The effect of the environment on the P1/P2 period ratio for kink oscillations of coronal loops⋆
1 Solar Physics and Space Plasma Research Centre (SP 2RC), Department of Applied Mathematics, The University of Sheffield, Sheffield, S3 7RH, UK
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2 Institute of Physics, Marie Curie-Sklodowska University, ul. Radziszewskiego 10, 20-031 Lublin, Poland
Received: 26 August 2011
Accepted: 16 November 2011
Aims. The P1/P2 period ratio of transversal loop oscillations is currently used for the diagnostics of longitudinal structuring of coronal loops as its deviation from 2 is intrinsically connected to the density scale-height along coronal loops and/or the sub-resolution structure of the magnetic field. The same technique can be applied not only to coronal structures, but also to other oscillating magnetic structures.
Methods. The oscillations in magnetic structures are described by differential equations whose coefficients depend on the longitudinal structure of the plasma. Using a variational principle written for the transversal component of the velocity vector, developed earlier by McEwan et al. (2008, A&A, 481, 819), we investigate how the different temperature of the environment compared to the temperature of the magnetic structure will influence the P1/P2 ratio for typical coronal and prominence conditions. The possible changes are translated into quantities that are used in the process of remote plasma diagnostics in the solar atmosphere.
Results. Using a straightforward, yet comprehensive, procedure we show that under coronal conditions the effect of the temperature difference between the plasma inside and outside the magnetic structure can change considerably the period ratio; in the case of coronal loops the change in the period ratio can reach even 40%. We also show that once dispersive effects are taken into account, with oscillation periods shorter than the cut-off period (determined by the density and temperature difference) the domain where the model can be applied is reduced. In the case of prominences embedded in the hot corona, the effect of the environment is negligeable given the high density and temperature difference between the chromospheric prominences and corona. Using a numerical approach, we show that our analytical discussion produces a robust result. We also discuss what implications our model has on seismological (or diagnostics) techniques in the solar corona.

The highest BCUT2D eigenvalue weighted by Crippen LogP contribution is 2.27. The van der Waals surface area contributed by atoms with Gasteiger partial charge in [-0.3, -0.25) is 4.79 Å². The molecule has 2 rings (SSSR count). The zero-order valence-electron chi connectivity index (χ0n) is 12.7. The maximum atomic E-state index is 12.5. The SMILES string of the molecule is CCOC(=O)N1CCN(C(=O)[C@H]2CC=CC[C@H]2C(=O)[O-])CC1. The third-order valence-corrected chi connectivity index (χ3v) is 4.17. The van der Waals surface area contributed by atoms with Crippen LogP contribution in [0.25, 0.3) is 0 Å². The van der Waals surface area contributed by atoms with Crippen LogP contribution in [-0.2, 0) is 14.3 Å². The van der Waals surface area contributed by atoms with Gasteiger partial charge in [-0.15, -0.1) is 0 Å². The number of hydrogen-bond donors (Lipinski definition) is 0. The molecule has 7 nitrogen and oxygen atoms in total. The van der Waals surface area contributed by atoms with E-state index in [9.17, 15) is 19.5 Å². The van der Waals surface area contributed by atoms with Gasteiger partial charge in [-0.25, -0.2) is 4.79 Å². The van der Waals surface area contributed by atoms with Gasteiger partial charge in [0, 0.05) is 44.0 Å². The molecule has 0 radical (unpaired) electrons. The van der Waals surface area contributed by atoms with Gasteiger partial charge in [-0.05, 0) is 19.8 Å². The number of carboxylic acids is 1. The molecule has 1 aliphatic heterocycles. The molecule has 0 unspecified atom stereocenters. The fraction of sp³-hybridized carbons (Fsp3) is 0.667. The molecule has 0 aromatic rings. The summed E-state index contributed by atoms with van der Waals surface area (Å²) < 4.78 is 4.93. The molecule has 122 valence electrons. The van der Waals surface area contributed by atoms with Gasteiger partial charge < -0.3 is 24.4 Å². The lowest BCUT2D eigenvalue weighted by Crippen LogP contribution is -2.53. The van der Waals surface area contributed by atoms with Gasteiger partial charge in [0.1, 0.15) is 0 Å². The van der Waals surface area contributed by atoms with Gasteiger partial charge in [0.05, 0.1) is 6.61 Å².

Conclusions. Our analysis shows that the period ratio P1/P2 is sensitive to the temperature difference between the loop and its environment and this effect should always be taken into account when estimating the degree of density structuring with period ratio method of coronal loops.
Key words: magnetohydrodynamics (MHD) / Sun: corona / Sun: oscillations
Appendix A is available in electronic form at http://www.aanda.org
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